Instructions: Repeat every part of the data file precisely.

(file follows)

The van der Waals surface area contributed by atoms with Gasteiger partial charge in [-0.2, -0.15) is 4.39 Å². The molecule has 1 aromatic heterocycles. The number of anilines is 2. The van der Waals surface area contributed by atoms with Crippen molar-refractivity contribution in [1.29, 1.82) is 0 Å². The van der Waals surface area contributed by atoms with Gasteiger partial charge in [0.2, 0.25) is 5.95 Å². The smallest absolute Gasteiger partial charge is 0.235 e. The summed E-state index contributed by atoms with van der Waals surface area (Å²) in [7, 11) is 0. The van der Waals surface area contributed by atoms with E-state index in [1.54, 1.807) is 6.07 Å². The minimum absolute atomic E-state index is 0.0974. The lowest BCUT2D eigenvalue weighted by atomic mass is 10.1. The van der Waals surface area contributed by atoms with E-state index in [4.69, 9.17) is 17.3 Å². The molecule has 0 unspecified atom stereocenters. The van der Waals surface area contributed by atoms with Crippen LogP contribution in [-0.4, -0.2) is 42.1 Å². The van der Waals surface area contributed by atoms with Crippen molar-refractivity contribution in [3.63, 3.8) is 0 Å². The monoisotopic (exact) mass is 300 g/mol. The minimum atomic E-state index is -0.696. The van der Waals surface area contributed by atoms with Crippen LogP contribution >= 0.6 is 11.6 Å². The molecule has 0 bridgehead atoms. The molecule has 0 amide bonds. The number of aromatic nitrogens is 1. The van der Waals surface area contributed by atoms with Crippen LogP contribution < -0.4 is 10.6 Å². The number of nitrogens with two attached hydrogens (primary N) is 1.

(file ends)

The van der Waals surface area contributed by atoms with Gasteiger partial charge in [-0.2, -0.15) is 4.39 Å². The molecule has 1 aromatic heterocycles. The number of anilines is 2. The van der Waals surface area contributed by atoms with Crippen molar-refractivity contribution in [1.29, 1.82) is 0 Å². The van der Waals surface area contributed by atoms with Gasteiger partial charge in [0.2, 0.25) is 5.95 Å². The smallest absolute Gasteiger partial charge is 0.235 e. The summed E-state index contributed by atoms with van der Waals surface area (Å²) in [7, 11) is 0. The van der Waals surface area contributed by atoms with E-state index in [1.54, 1.807) is 6.07 Å². The minimum absolute atomic E-state index is 0.0974. The lowest BCUT2D eigenvalue weighted by atomic mass is 10.1. The van der Waals surface area contributed by atoms with E-state index in [4.69, 9.17) is 17.3 Å². The molecule has 0 unspecified atom stereocenters. The van der Waals surface area contributed by atoms with Crippen LogP contribution in [-0.4, -0.2) is 42.1 Å². The van der Waals surface area contributed by atoms with Crippen molar-refractivity contribution in [3.63, 3.8) is 0 Å². The monoisotopic (exact) mass is 300 g/mol. The minimum atomic E-state index is -0.696. The van der Waals surface area contributed by atoms with Crippen LogP contribution >= 0.6 is 11.6 Å². The molecule has 0 bridgehead atoms. The molecule has 0 amide bonds. The number of aromatic nitrogens is 1. The van der Waals surface area contributed by atoms with Crippen LogP contribution < -0.4 is 10.6 Å². The number of nitrogens with two attached hydrogens (primary N) is 1.